Java process monitoring with visual VM

Start up Jstatd on the server


cat /home/admin/.jstatd.all.policy
grant codebase “file:/usr/lib/jvm/java-1.8.0-openjdk-” {

Install and start visualvm on your local

Start the tunnel to the remote server
ssh -v -D 9696 @

Setup SOCKS proxy on the VISUALVM app.

localhost 9696

Add remote host using the remote IP.


How do you monitor memory usage of java threads.

It helps you track the internal memory usage running java processes

Use opensource jvmtop –

Installation is simple



tar -xvz jvmtop-0.8.0.tar.gz

set JAVA_HOME in the script – tip: Look for tools.jar in the lib folder

export JAVA_HOME=/home/admin/java/jdk1.6.0_31/







Disk usage of mysql DB

To calculate the disk usage of your DBs in mysql


you can use “DU” which is less reliable and if you hosting on cloud database services, you cannot use this.

du -sh /var/lib/mysql/database


use the below query.


select table_schema, sum((data_length+index_length)/1024/1024) AS MB from information_schema.tables group by 1;

Port forwarding using ssh


How to use port forwarding when you are behind a firewall.

to access a service running locally on the remote server.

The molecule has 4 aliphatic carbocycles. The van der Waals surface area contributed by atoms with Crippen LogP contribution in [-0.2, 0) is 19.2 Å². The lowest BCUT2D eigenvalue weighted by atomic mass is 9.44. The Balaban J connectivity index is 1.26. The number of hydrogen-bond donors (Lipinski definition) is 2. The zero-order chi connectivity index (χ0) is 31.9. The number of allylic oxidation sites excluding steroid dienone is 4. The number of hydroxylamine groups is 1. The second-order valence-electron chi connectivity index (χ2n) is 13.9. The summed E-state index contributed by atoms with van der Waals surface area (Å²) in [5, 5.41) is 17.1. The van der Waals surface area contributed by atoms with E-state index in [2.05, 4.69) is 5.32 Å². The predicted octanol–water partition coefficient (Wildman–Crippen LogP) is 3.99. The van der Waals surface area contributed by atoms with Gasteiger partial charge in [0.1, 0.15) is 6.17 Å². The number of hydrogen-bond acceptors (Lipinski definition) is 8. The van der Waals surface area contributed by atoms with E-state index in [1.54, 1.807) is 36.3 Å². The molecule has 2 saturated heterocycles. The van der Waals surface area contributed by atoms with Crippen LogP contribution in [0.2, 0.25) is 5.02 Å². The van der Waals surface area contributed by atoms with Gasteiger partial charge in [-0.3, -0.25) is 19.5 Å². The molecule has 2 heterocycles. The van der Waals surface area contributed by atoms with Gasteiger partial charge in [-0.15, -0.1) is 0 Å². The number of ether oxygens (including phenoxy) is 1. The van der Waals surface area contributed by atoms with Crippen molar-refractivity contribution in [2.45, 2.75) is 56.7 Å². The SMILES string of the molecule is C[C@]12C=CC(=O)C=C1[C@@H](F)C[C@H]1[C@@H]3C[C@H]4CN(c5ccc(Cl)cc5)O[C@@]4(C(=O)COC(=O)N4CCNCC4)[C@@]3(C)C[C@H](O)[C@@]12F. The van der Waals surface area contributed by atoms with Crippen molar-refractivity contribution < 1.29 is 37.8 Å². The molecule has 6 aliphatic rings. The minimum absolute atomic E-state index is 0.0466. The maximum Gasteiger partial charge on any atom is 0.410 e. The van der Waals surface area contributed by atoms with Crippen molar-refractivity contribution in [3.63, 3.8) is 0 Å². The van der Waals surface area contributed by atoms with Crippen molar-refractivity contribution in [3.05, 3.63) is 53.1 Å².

To setup a proxy

ssh -L 3128:localhost:80 <username>@YOURREMOTESERVER

REMOTE Port forwarding

Below example could be used to access RDP behind a firewall, but accessible from YOURREMOTESERVER


3389 – RDP port

N – will not start a terminal session.



Use localhost as the hostname/IP to establish connection from your desktop

compressing a pdf to a lower size

Use Ghost Script from commandline

gs -sDEVICE=pdfwrite -dNOPAUSE -dQUIET -dBATCH -dPDFSETTINGS=/screen -dCompatibilityLevel=1.6 -sOutputFile=pdfoutsmallfile.pdf pdfinputlargefile.pdf

-dNOPAUSE – disable the interactive prompting
pdfwrite – create pdf files
-dCompatibilityLevel=1.6 – compatibility with each versions of adobe. Use 1.3,1.4,1.6,1.7
-sOutputFile – name of the output file.

Port check script

NC=’\033[0m’ # No Color

function checkport {
if nc -zv -w30 $1 $2 <<< ” &> /dev/null
echo “${GREEN}[O]${NC} $1:$2”
echo “${RED}[C]${NC} $1:$2”

printf “server list:”;
read server
printf “ports list[enter for default]:”
read ports_to_check

if [[ $ports_to_check = “” ]]; then
echo “using default port list”;
ports_to_check=”22 389 3306 8080″; #enter your default list of ports here
echo “$ports_to_check”;

for i in $server;do
echo “==========================================”
for j in $ports_to_check ; do
checkport $i $j
}; done

Create a md5 hash password

Here are the steps to create an MD5 hash password

To use in linux shadow file or when you want to update the password somewhere

You will need “mkpasswd”

If your server seem to be missing the mkpasswd command, install it using yum.

yum install expect

Create the password and update for the user in /etc/shadow file.

mkpasswd -l 8 -d 3 -C 1 -s 1 maugustine

l – minimum length of password

d – minimum number of digits in password

C – number of uppercase characters

s – special characters.


The user you specify in mkpasswd should exist on the system

Grep command for windows

Here is how you do grep in windows using powershell.

PS G:\> Get-ChildItem -Path G:\messages\processed | Select-String -Pattern “string pattern” | Measure-Object -Line